This hasn’t affected our rankings, but I would be keen to find out the ‘countless’ sites that have benefited, as stated by Amit.

        Ralph – I for one am sick of online lists/top 10′s (*cough* Search Engine Journal *cough*)

      • http://blog.webpro.in Bharati

        The latest highly charged buzz on the algorthmic updates of Google especially the Panda Update is truly an indicator that the search and as an offshoot the whole web is going through a transition which is evolutionary in nature.

        I personally am in favor of this and am very happy about the changes which are taking place as I believe these steps are surely going to bring a social wave on search which only sites with high quality standards on all fronts will be able to surf on with their website itself as their surfing board .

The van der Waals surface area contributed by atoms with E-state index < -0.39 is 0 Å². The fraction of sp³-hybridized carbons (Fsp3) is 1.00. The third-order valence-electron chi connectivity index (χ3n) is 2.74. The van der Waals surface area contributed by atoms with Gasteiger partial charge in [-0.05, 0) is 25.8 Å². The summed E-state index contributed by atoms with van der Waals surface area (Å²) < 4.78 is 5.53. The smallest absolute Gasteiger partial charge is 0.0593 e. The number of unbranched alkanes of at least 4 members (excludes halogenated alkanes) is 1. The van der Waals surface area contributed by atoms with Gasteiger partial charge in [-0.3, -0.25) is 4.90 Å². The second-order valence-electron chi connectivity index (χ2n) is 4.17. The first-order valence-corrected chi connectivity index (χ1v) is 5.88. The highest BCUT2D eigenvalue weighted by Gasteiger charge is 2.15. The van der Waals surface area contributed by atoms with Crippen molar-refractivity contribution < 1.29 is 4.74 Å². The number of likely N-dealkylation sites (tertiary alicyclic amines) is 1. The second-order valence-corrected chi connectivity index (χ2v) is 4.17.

My take on the quality guidelines by Amit Singhal :

        http://blog.webpro.in/2011/05/quality-content-site-guidelines-and.html

      • http://www.redmudmedia.com Ralph

        @Ian Williams – I totally agree with you, I too am bored sh*tless by endless people spouting stuff about quality and listing Google’s guidelines, but more recently I have noticed subtle attempts by Google to lift the lid a little more as they grow increasingly desperate in their attempts to battle spammers.

        My comments are meant to be applied in context of the overall SEO picture i.e. it is the sum of parts that combine not action a or action b that is going to have specific effects on your SEO strategy.